Table 1:
Implant Survival According to the Tested Variables


Short or narrow implants are increasingly used for the prosthetic solution of the extremely resorbed alveolar bone areas. However, there is still no consensus in the literature on the definition of a short implant. Some authors consider 10 mm the minimal length for predictable success; thus, they consider any implant <10 mm in length as short.12 Others defined an implant length of 10 mm also as a short implant.9 The same inconclusiveness appears also with regard to the width of the implant. In this article, it was decided to consider implants that are less than 10 mm as short and implants less than 3.75 mm in diameter as narrow. The current results indicate that there is no difference in initial implant survival, at the first 2 years of function with regard to implant’s diameter and length.

Two recent reviews have been published in which short implants were compared with conventional implants. Kotsovilis et al13 concluded from their systematic review that the placement of short rough-surface implants is not a less efficacious treatment modality compared with the placement of conventional rough surface implants. Romeo et al14 concluded that the recent literature has demonstrated a similar survival rate for short and standard implants.

Previous publications have indicated that short implants might have been associated with lower survival rates.14,15 There are several presumed reasons, as proposed by Telleman et al,11 for the lower survival rate of short implants in the posterior areas. First, compared with longer implants, there is less bone to implant contact when short implants are used, because of the smaller implant surface. Second, short implants are mostly placed in the posterior zone, where the quality of the alveolar bone is relatively poor. Third, often, because of the extensive resorption in the posterior region, a higher crown to implant ratio is created over short dental implants; this might contribute to an increase in implant failure rate.11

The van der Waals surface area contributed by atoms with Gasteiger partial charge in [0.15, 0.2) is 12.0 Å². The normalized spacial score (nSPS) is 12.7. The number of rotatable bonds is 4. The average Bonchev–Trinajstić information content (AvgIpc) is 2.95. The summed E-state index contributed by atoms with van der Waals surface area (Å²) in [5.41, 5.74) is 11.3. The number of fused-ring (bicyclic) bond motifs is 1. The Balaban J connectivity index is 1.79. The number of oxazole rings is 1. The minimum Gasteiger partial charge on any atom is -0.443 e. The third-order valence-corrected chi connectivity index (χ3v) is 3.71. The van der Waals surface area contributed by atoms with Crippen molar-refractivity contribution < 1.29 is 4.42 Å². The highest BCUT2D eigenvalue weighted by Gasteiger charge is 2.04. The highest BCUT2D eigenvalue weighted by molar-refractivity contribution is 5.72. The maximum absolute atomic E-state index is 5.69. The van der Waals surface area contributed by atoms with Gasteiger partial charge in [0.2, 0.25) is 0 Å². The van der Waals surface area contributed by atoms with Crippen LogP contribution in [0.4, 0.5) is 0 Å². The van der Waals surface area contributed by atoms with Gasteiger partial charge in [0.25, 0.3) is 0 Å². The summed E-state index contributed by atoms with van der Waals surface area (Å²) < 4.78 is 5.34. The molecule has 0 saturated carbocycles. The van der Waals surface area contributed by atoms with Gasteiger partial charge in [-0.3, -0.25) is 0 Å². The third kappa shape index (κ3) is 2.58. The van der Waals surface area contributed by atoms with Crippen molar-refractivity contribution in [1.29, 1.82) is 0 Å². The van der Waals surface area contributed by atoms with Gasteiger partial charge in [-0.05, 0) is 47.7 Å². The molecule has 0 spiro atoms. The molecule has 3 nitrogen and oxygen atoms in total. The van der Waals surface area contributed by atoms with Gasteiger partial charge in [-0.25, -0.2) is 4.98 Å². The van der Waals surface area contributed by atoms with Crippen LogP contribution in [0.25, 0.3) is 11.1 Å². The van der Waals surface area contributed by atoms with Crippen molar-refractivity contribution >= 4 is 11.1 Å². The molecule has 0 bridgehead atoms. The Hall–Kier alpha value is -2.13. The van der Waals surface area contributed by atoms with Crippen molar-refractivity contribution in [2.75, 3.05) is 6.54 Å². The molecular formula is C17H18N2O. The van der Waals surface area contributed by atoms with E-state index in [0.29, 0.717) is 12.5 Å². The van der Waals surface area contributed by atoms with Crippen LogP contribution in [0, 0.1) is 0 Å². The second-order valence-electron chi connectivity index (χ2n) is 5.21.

Nevertheless, this report and previous studies revealed a comparable survival rates for short and long implants. This might indicate that, first, the difference in the total implant surface is not crucial for implant survival; second, even in low bone quality, implant survival might be as good as in other areas; and third, increased crown to implant ratio is acceptable in dental implant. It should also be remembered that, to avoid the use of short implants, resorbed bone should be augmented using various bone-grafting techniques. This will enable the clinician to insert a longer implant but will require extra surgical interventions, greater patient morbidity, higher costs, and a longer treatment period.16